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Strategic insights
Microsoft Windows Vista User Experience Guidelines (updated)

Written by on September 14, 2005

Updated see below

Updated: Link fixed

Microsoft has released a preliminary draft of Microsoft Windows Vista User Experience Guidelines.

Even at this early stage it is a very comprehensive and detailed set of guidelines. It covers:

  • "What's New", a quick introduction to the new interface conventions in Vista.
  • "Top Rules", 12 areas that Windows Vista developers needs to focus on.
  • "Guidelines", well... the actual guidelines.
  • "Design resources", a link to Microsoft's new Vista UX blog (no posts yet).

Update: After reading these guidelines in greater detail, I am stunned by the many inconsistencies it contains. Some guidelines completely contradict others. Some examples shown as being incorrect on one page, is shown as correct on others.

Also, it appears that Microsoft UX team has been unable to agree on the basic foundation of the user experience. Many examples feature the old style "dialog box and command button", while other the more modern and web friendly "inductive user interface" style. This has resulted in a very inconsistent interaction method. You are faced with a mixture of different interaction methods for the same thing. All of which will surely be confusing.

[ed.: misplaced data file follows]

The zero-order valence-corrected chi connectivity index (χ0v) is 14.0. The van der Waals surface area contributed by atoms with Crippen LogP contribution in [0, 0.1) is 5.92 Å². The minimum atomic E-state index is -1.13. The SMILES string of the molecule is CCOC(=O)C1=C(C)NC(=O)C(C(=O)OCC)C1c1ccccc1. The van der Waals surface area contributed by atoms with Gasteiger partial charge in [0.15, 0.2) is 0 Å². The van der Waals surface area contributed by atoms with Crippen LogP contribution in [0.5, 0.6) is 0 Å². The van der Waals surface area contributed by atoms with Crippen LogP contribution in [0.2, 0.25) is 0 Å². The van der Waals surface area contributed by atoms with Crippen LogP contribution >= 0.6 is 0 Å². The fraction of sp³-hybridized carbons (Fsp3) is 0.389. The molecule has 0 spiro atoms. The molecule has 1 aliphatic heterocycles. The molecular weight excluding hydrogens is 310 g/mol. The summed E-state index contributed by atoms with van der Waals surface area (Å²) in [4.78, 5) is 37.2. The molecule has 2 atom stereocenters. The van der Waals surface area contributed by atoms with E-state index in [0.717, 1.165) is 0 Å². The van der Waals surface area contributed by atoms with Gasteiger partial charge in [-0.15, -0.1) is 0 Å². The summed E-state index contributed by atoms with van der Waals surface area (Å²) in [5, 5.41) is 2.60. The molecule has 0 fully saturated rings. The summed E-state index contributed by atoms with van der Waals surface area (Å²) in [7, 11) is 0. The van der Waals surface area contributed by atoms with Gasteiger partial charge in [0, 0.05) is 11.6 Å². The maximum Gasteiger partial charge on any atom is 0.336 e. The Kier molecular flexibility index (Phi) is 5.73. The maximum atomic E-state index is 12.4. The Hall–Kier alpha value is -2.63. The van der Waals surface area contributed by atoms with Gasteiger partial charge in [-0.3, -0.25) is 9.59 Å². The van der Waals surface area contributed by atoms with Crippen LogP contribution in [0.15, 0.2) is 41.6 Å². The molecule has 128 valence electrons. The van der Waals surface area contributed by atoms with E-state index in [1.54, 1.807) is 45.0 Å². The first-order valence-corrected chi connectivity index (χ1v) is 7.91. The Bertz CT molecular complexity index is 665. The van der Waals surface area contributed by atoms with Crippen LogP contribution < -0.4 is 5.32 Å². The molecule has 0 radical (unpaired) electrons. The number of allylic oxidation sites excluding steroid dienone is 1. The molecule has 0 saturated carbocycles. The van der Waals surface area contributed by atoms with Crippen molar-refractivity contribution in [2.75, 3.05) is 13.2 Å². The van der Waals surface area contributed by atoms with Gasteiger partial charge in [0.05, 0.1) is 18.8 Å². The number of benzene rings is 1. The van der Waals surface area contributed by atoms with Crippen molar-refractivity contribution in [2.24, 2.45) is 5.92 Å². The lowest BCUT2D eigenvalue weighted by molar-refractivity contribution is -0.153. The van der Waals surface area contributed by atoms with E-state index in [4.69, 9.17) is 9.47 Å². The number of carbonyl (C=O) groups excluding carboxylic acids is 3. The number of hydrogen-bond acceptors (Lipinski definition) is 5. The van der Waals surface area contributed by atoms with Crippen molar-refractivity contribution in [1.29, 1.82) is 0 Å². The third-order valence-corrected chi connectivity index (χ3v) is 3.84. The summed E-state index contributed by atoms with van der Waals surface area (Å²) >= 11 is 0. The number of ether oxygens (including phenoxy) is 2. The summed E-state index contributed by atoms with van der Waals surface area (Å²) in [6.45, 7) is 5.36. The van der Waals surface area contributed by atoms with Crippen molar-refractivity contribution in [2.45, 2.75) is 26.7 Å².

Microsoft needs to:

  1. Decide on a single interaction method, and embrace it universally. I would suggest an updated approach to "Inductive User Interface" method. This method has already proven successful in several areas.

    Remember Bill Gates' slide (during his PDC keynote)?

    Software Industry Milestones:
    Beginning » PC, MS-DOS » GUI, Windows » Internet, Web Services

    In UX terms this compares to:

    Beginning » Command line UX » Desktop UX » Inductive UX

  2. Be consistent.

On good thing is that Microsoft UX team is questioning many of the Windows 2000 and Windows XP interaction concepts. These concepts are now considered "incorrect" - a great plus for the overall user experience.

A word of caution: Windows Vista is still in beta and these guidelines are not the final version. Things may change (they often do at this stage).

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Thomas Baekdal

Thomas Baekdal

Founder of Baekdal, author, writer, strategic consultant, and new media advocate.


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